Isis became the most powerful of the gods and goddesses in the ancient world. Ra, the God of the Sun, originally had the greatest power. But Ra was uncaring, and the people of the world suffered greatly during his reign.
The goddess Isis tricked him by mixing some of his saliva with mud to create a poisonous snake that bit him, causing him great suffering which she then offered to cure. He eventually agreed.
Isis informed Ra that, for the cure to work, she would have to speak his secret name (which was the source of his power over life and death). Reluctantly, he whispered it to her.
When Isis uttered his secret name while performing her magic, Ra was healed. But the goddess Isis then possessed his powers of life and death, and quickly became the most powerful of the Egyptian gods and goddesses, using her great powers to the benefit of the people.
Isis was called the Mother of Life, but she was also known as the Crone of Death. Her immense powers earned her the titles of “The Giver of Life” and “Goddess of Magic”. Her best known story illustrates why she is simultaneously known as a creation goddess and a goddess of destruction.
Isis was the Goddess of the Earth in ancient Egypt and loved her brother Osiris. When they married, Osiris became the first King of Earth. Their brother Set, immensely jealous of their powers, murdered Osiris so he could usurp the throne.
Set did this by tricking Osiris into stepping into a beautiful box made of cedar, ebony and ivory that he had ordered built to fit only Osiris. Set then sealed it up to become a coffin and threw it into the river. The river carried the box out to sea; it washed up in another country, resting in the upper boughs of a tamarisk tree when the waters receded.
As time passed, the branches covered the box, encapsulating the god in his coffin in the trunk of the tree.
In a state of inconsolable grief, Isis tore her robes to shreds and cut off her beautiful black hair. When she finally regained her emotional balance, Isis set out to search for the body of her beloved Osiris so that she might bury him properly.
The search took Isis to Phoenicia where she met Queen Astarte. Astarte didn’t recognize the goddess and hired her as a nursemaid to the infant prince.
Fond of the young boy, Isis decided to bestow immortality on him. As she was holding the royal infant over the fire as part of the ritual, the Queen entered the room. Seeing her son smoldering in the middle of the fire, Astarte instinctively (but naively) grabbed the child out of the flames, undoing the magic of Isis that would have made her son a god.
When the Queen demanded an explanation, Isis revealed her identity and told Astarte of her quest to recover her husband’s body. As she listened to the story, Astarte realized that the body was hidden in the fragrant tree in the center of the palace and told Isis where to find it.
Sheltering his broken body in her arms, the goddess Isis carried the body of Osiris back to Egypt for proper burial. There she hid it in the swamps on the delta of the Nile river.
Unfortunately, Set came across the box one night when he was out hunting. Infuriated by this turn of events and determined not to be outdone, he murdered Osiris once again . . . this time hacking his body into 14 pieces and throwing them in different directions knowing that they would be eaten by the crocodiles.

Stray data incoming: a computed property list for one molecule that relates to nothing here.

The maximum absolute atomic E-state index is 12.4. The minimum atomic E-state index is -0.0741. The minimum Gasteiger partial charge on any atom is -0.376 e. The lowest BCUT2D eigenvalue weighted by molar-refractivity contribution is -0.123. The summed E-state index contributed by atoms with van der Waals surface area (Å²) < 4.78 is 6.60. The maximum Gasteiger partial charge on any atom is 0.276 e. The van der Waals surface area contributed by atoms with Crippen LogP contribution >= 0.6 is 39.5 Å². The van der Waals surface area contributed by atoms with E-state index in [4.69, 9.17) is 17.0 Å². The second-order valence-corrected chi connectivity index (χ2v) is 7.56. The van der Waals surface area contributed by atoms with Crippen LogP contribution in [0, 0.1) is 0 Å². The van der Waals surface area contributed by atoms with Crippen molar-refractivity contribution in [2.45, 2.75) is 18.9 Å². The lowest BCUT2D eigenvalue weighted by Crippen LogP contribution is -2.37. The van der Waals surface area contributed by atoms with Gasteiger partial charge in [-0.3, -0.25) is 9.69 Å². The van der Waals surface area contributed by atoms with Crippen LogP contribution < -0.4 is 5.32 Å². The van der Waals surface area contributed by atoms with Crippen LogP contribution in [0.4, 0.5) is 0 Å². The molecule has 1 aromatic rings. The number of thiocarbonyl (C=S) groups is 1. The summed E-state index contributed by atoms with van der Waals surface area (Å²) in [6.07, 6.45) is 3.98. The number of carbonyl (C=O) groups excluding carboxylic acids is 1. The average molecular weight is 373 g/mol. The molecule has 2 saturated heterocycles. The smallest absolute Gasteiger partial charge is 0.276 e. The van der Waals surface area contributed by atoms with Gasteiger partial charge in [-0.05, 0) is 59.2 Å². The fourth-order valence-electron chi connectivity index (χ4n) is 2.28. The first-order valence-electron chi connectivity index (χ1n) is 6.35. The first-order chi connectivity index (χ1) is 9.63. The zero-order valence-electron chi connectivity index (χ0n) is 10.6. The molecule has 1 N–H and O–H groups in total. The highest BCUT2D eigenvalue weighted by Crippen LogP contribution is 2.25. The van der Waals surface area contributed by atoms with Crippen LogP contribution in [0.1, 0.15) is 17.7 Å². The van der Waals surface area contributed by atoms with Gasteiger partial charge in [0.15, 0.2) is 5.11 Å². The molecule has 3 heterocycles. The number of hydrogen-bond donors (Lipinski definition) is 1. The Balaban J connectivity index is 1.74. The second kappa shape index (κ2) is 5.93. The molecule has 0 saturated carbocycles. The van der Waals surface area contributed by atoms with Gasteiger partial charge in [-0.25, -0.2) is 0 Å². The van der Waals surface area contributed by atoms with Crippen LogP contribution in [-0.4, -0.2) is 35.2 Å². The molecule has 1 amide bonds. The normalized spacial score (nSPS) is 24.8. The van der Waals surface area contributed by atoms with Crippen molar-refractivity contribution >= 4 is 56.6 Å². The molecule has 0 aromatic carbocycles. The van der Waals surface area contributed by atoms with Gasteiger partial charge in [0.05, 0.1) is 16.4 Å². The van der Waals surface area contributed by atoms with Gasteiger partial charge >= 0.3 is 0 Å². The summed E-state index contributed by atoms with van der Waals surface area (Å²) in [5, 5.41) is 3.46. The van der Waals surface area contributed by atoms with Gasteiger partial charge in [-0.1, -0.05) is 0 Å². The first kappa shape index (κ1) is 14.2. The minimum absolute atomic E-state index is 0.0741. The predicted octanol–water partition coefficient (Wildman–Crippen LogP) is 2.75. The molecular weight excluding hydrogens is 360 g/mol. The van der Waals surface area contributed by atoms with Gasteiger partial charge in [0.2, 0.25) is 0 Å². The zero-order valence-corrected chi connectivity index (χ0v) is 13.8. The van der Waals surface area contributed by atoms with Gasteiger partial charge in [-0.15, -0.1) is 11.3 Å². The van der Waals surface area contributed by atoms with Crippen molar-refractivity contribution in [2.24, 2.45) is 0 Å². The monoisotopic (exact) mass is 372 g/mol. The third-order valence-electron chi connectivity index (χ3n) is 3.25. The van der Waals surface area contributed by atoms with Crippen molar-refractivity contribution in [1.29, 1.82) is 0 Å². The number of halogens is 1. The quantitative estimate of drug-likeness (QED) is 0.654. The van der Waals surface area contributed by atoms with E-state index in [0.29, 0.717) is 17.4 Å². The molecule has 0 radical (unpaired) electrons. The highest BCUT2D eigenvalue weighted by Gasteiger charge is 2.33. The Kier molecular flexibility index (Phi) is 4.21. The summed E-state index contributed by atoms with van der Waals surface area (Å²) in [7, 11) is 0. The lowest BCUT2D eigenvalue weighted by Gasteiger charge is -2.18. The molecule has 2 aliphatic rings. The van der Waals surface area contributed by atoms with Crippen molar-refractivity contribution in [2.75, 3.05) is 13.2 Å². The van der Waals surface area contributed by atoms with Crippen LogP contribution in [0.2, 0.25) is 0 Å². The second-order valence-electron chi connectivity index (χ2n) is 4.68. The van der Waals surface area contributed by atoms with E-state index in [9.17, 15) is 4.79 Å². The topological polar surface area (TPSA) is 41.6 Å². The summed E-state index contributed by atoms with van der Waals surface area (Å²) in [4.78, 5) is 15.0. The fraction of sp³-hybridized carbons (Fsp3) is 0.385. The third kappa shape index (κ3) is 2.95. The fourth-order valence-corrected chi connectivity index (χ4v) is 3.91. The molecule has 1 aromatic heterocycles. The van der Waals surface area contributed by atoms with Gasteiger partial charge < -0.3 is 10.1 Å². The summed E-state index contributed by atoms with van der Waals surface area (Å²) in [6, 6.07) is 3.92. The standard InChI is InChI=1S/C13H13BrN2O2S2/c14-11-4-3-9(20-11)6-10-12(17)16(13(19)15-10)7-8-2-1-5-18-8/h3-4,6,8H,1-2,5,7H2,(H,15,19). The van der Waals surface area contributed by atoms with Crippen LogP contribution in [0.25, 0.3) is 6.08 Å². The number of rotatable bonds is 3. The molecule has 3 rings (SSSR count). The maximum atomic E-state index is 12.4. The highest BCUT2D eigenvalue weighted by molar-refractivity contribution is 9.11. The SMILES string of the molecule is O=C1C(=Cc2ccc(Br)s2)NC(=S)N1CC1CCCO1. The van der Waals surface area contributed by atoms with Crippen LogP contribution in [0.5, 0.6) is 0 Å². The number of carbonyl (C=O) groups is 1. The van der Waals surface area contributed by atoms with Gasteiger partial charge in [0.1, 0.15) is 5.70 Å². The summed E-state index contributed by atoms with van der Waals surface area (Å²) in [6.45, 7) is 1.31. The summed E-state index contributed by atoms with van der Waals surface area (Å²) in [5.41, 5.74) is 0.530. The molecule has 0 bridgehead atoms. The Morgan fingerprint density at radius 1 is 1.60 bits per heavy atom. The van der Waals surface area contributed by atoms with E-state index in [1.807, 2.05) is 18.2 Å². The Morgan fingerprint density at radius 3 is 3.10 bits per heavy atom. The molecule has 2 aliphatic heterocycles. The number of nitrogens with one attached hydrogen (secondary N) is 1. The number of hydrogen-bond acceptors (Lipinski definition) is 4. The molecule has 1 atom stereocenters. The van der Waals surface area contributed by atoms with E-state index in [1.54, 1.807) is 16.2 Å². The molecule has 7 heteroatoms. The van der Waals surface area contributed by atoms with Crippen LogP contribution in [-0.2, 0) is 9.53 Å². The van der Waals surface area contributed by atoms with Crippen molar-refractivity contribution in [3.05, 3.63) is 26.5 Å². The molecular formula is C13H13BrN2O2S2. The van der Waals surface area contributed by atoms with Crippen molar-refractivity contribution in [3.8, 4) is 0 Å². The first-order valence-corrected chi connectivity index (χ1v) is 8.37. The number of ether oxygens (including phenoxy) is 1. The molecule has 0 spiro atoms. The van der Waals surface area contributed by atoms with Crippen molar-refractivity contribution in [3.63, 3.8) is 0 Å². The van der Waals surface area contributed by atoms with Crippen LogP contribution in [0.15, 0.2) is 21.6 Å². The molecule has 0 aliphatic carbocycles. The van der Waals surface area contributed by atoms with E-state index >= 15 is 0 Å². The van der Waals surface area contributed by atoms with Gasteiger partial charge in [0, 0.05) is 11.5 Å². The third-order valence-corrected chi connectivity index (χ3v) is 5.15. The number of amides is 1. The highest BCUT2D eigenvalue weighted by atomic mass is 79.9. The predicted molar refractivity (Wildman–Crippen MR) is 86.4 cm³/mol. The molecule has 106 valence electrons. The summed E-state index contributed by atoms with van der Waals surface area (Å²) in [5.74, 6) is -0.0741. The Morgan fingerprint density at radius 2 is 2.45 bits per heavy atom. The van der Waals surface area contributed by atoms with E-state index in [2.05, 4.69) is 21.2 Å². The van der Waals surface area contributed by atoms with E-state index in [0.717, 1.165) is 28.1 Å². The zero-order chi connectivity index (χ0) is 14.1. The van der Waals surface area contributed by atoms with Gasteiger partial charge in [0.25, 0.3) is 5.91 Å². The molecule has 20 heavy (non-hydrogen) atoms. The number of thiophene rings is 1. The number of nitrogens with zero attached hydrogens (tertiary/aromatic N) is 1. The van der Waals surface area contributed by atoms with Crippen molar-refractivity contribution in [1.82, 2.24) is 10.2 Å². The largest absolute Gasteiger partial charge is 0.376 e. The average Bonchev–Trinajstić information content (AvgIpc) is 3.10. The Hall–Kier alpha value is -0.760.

The goddess Isis searched and searched, accompanied by seven scorpions who assisted and protected her. Each time she found new pieces she rejoined them to re-form his body.
But Isis could only recover thirteen of the pieces. The fourteenth, his penis, had been swallowed by a crab, so she fashioned one from gold and wax. Then inventing the rites of embalming, and speaking some words of magic, Isis brought her husband back to life.
Magically, Isis then conceived a child with Osiris, and gave birth to Horus, who later became the Sun God. Assured that having the infant would now relieve Isis’ grief, Osiris was free to descend to become the King of the Underworld, ruling over the dead and the sleeping.
His spirit, however, frequently returned to be with Isis and the young Horus who both remained under his watchful and loving eye.
There are many other variations of this myth . . . in some Isis found the body of Osiris in Byblos, fashioned his penis out of clay. In others the goddess consumed the dismembered parts she found and brought Osiris back to life, reincarnating him as her son Horus.
In one of the most beautiful renditions, Isis turns into a sparrowhawk and hovers over the body of Osiris, fanning life back into him with her long wings.
Regardless of the differences, each version speaks of the power over life and death that the goddess Isis symbolizes. . . the deep mysteries of the feminine ability to create and to bring life from that which is lifeless.
The Egyptian goddess Isis played an important role in the development of modern religions, although her influence has been largely forgotten.
The festivities surrounding the flooding of the Nile each year, originally named “The Night of the Tear-Drop” in remembrance of the extent of the Isis’ lamentation of the death of Osiris, her tears so plentiful they caused the Nile to overflow, is now celebrated annuallyby Egyptian Muslims and is called “The Night of the Drop”.
She was worshipped throughout the Greco-Roman world. During the fourth century when Christianity was making its foothold in the Roman Empire, her worshippers founded the first Madonna cults in order to keep her influence alive.
Some early Christians even called themselves Pastophori, meaning the shepherds or servants of Isis. . . which may be where the word “pastors” originated. The influence of Isis is still seen in the Christian ikons of the faithful wife and loving mother.
Indeed, the ancient images of Isis nursing the infant Horus inspired the style of portraits of mother and child for centuries, including those of the “Madonna and Child” found in religious art.
The power of the goddess Isis in the “public arena” was also profound. Her role as a guide to the Underworld, was often portrayed with winged arms outstretched in a protective position. The image of the wings of Isis was incorporated into the Egyptian throne on which the pharaohs would sit, the wings of Isis protecting them.
The ancient Egyptian goddess Isis has many gifts to share with modern women. Isis embodies the strengths of the feminine, the capacity to feel deeply about relationships, the act of creation, and the source of sustenance and protection.
At times Isis could be a clever trickster empowered by her feminine wiles rather than her logic or brute strength, but it is also the goddess Isis who shows us how we can use our personal gifts to create the life we desire rather than simply opposing that which we do not like.
The myths of Isis and Osiris caution us about the need for occasional renewal and reconnection in our relationships. Isis also reminds us to acknowledge and accept the depths of our emotions.
words – http://www.goddessgift.com/goddess-myths/egyptian_goddess_isis.htm